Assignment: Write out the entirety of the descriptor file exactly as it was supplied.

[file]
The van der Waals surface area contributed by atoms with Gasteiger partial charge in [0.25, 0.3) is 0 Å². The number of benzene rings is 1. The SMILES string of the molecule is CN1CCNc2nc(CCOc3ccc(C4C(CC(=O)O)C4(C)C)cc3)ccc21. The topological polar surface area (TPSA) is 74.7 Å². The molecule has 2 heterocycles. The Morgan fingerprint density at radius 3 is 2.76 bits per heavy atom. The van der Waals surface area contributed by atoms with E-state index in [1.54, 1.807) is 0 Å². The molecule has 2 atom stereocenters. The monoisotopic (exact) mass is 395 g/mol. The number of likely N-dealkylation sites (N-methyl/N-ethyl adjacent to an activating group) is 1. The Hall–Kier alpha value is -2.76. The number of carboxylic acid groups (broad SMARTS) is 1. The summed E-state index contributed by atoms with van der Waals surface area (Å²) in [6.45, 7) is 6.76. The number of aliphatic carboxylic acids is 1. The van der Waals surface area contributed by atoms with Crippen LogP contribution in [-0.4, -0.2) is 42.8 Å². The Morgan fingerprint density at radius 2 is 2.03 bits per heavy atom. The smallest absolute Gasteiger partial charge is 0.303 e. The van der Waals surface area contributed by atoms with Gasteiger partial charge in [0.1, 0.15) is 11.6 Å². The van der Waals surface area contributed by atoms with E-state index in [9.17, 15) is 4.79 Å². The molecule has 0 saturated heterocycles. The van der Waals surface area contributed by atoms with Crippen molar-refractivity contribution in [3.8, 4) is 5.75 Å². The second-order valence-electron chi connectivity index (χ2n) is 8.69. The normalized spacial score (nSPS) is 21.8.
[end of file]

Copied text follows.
The van der Waals surface area contributed by atoms with Gasteiger partial charge in [0.25, 0.3) is 0 Å². The number of benzene rings is 1. The SMILES string of the molecule is CN1CCNc2nc(CCOc3ccc(C4C(CC(=O)O)C4(C)C)cc3)ccc21. The topological polar surface area (TPSA) is 74.7 Å². The molecule has 2 heterocycles. The Morgan fingerprint density at radius 3 is 2.76 bits per heavy atom. The van der Waals surface area contributed by atoms with E-state index in [1.54, 1.807) is 0 Å². The molecule has 2 atom stereocenters. The monoisotopic (exact) mass is 395 g/mol. The number of likely N-dealkylation sites (N-methyl/N-ethyl adjacent to an activating group) is 1. The Hall–Kier alpha value is -2.76. The number of carboxylic acid groups (broad SMARTS) is 1. The summed E-state index contributed by atoms with van der Waals surface area (Å²) in [6.45, 7) is 6.76. The number of aliphatic carboxylic acids is 1. The van der Waals surface area contributed by atoms with Crippen LogP contribution in [-0.4, -0.2) is 42.8 Å². The Morgan fingerprint density at radius 2 is 2.03 bits per heavy atom. The smallest absolute Gasteiger partial charge is 0.303 e. The van der Waals surface area contributed by atoms with Gasteiger partial charge in [0.1, 0.15) is 11.6 Å². The van der Waals surface area contributed by atoms with E-state index in [9.17, 15) is 4.79 Å². The molecule has 0 saturated heterocycles. The van der Waals surface area contributed by atoms with Crippen molar-refractivity contribution in [3.8, 4) is 5.75 Å². The second-order valence-electron chi connectivity index (χ2n) is 8.69. The normalized spacial score (nSPS) is 21.8.